Frack That Job

Posted by on Jan 8, 2014

The following is in reaction to the public comment session on fracking held Jan. 6th in Long Beach, CA. For more information and context.

Fracking at-a-glance

Fracking at-a-glance

It was like listening to an intervention — one by one by one, representatives of organizations, businesses, doctors, scientists and citizens stood at the microphones and expressed their outrage, concern, and proof that the practice of fracking was dangerous to individuals and their communities.  Their comments were aimed at regulations surrounding fracking in California, only the formal document provided for public comment didn’t label it “fracking,” instead it was called something less inflammatory per se – “SB 4 Well Stimulation Treatment Regulations.”  Really? Well Stimulation? Oh that sounds so much better, almost like a feather softly tickling deep inside miles of drilling shafts and bringing the motherlode of natural gas to the surface.  One attendee congratulated the document’s writers for the “verble hand job” of turning fracking into something more mutually enjoyable.

While that moment earned a chuckle out of the audience, the bigger laugh of complete disbelief and irony came in response to the “job stimulation” rhetoric offered by a lawyer who just wanted to “put the 38.1% of California Hispanics to work.” He ignored prior testimonies of how fracking uses up and destroys what little fresh water we have, sets off earthquakes, and adds asthma causing particulates into the air… as just a few of its drawbacks. His “job offer” was both ignorant and insulting — the good news, Hispanics get a job, the bad news, their job slowly kills them and their families. What’s the next job option, drug dealing for dollars?  It has the same outcome, high profits for owners at the top with no regard for the workers or the surrounding society it impacts.

Screen Shot 2014-01-08 at 12.55.25 PMNo 6-year-old wants to be a drug dealer when he grows up and no rational adult wants to contribute to the fracking industry either, not when we have safe, non-polluting options that our cities can roll out first and develop into a safe solution. What about instilling AB 43 that was signed by Governor Brown in September 2013. Under AB 43 the City of Chico in California is considering a solar installation on city land which would reduce utility costs by 50% for over 6,000 households, create 142 jobs (54 permanent), generate about $240,000 in revenues for the city, and reduce CO2 emissions by ½ million tons over the life of the project. All good.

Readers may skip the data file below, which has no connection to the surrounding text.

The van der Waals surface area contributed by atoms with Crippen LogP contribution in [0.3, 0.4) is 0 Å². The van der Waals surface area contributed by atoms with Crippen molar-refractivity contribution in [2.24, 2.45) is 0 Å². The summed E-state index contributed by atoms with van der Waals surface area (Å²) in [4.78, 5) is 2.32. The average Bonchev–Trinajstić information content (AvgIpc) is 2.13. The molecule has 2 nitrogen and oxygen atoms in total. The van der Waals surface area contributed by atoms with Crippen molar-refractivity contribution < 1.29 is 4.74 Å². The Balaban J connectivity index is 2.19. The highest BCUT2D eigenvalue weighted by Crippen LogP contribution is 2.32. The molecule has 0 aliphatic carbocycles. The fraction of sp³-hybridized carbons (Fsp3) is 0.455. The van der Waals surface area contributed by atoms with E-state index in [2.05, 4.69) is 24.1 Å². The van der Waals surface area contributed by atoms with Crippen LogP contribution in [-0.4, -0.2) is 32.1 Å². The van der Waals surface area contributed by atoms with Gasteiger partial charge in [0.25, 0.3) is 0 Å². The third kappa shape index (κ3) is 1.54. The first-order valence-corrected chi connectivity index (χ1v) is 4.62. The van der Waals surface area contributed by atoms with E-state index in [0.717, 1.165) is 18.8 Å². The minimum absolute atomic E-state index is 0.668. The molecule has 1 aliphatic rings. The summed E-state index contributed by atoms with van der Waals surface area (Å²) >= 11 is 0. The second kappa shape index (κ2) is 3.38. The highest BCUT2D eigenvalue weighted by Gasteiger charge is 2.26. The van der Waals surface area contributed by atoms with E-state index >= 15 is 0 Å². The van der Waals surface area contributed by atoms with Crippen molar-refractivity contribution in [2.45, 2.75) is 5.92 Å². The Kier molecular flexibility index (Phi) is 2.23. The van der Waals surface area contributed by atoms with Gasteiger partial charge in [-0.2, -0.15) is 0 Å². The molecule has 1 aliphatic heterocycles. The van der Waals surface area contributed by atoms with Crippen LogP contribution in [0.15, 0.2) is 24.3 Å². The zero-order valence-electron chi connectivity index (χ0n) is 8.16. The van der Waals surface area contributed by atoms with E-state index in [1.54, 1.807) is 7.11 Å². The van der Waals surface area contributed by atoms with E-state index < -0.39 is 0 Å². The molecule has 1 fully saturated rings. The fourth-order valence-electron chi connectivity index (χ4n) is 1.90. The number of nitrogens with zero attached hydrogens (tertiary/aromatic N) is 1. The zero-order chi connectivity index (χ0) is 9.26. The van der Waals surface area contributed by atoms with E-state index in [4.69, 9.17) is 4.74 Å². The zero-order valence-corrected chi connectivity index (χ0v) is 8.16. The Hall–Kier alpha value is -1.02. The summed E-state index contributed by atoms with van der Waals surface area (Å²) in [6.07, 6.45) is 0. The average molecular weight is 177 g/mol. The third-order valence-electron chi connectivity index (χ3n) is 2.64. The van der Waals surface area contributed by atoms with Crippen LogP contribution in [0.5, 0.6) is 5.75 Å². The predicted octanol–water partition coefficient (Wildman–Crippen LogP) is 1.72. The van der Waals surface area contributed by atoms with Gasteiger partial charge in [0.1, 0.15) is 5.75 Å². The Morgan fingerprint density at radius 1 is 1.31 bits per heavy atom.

Chico has many cloudless days, but what about areas that aren’t so sunny? In Germany, which is much like Michigan in cloud cover and snow, solar has replaced the need for 22 nuclear reactors and half of that is locally owned.  In Spain, wind outpaced nuclear in its power needs. Along with conservation and passive heating/cooling building techniques we can work our way off destructive fossil fuels and their gathering processes.

Screen Shot 2014-01-08 at 12.57.06 PMTake a step further back and and an even a bigger social disconnect is seen — no 18-year-old flips through their college curriculum options for classes that will teach them how to destroy the planet for the sake of a job. They want the skills and knowledge to work with sustainable products and companies or create their own solution.

Pouring a little gasoline on a fire may keep us warm, but does little to save the house that’s burning down. Fracking is like pouring a little gasoline on our energy problem and Universities know it. It’s why the Association for the Advancement of Sustainability in Higher Education (AASHE) promotes conservation and renewable energy as part of their campus operations and are working those practices into a new “sustainable” education model. What happens on campus, spreads to the community — Chico (the city) works with CSU Chico campus to improve the entire region in an impressive symbiotic relationship.

Fracking is a filthy energy solution that creates a long-term mess that we may or may not be able to clean up.  The human spirit wants to build something innovative, safe, and scalable without destroying the very ground, water, and air that allows us to thrive. At the same time we want to grow a safe financial portfolio, too.   To do anything less than sustainable is – well – not stimulating nor worthy of anyone’s career.



  1. As always, love how you so clearly get to the truth and the key points on important issues, with humor and directness! “Anything less than sustainable is – well – not stimulating nor worthy of anyone’s career.” Here, here for jobs for the future starting now…and a REAL look at fracking, calling it out for the filthy, planet destroying practice that it is..Thank you..

  2. Thanks Harriet. Isn’t it amazing how big the disconnect is between what dirty money jobs and clean money jobs?

  3. Harriet really said everything I wanted to say. I too love your cutting through the fracking BS.

  4. if only our elected officials could see it as clearly, Anna.

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